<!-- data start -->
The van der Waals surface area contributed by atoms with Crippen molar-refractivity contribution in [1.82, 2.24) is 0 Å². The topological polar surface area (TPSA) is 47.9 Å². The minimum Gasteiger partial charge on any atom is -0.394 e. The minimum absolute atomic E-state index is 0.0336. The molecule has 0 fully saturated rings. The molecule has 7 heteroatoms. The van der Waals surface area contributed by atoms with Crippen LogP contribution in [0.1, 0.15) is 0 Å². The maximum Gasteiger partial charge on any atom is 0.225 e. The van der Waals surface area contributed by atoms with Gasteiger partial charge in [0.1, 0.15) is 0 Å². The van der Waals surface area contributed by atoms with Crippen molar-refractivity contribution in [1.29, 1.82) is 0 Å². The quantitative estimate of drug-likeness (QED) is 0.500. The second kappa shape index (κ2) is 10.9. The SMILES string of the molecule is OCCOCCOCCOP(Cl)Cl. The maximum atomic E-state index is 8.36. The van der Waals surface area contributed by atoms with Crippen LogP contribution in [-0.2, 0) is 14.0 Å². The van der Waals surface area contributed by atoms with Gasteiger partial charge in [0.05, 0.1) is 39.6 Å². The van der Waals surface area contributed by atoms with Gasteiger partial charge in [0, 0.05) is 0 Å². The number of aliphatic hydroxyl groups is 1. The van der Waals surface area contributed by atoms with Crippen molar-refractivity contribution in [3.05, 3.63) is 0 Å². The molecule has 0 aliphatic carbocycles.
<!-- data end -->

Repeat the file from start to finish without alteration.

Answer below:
The van der Waals surface area contributed by atoms with Crippen molar-refractivity contribution in [1.82, 2.24) is 0 Å². The topological polar surface area (TPSA) is 47.9 Å². The minimum Gasteiger partial charge on any atom is -0.394 e. The minimum absolute atomic E-state index is 0.0336. The molecule has 0 fully saturated rings. The molecule has 7 heteroatoms. The van der Waals surface area contributed by atoms with Crippen LogP contribution in [0.1, 0.15) is 0 Å². The maximum Gasteiger partial charge on any atom is 0.225 e. The van der Waals surface area contributed by atoms with Gasteiger partial charge in [0.1, 0.15) is 0 Å². The van der Waals surface area contributed by atoms with Crippen molar-refractivity contribution in [1.29, 1.82) is 0 Å². The quantitative estimate of drug-likeness (QED) is 0.500. The second kappa shape index (κ2) is 10.9. The SMILES string of the molecule is OCCOCCOCCOP(Cl)Cl. The maximum atomic E-state index is 8.36. The van der Waals surface area contributed by atoms with Crippen LogP contribution in [-0.2, 0) is 14.0 Å². The van der Waals surface area contributed by atoms with Gasteiger partial charge in [0.05, 0.1) is 39.6 Å². The van der Waals surface area contributed by atoms with Gasteiger partial charge in [0, 0.05) is 0 Å². The number of aliphatic hydroxyl groups is 1. The van der Waals surface area contributed by atoms with Crippen molar-refractivity contribution in [3.05, 3.63) is 0 Å². The molecule has 0 aliphatic carbocycles.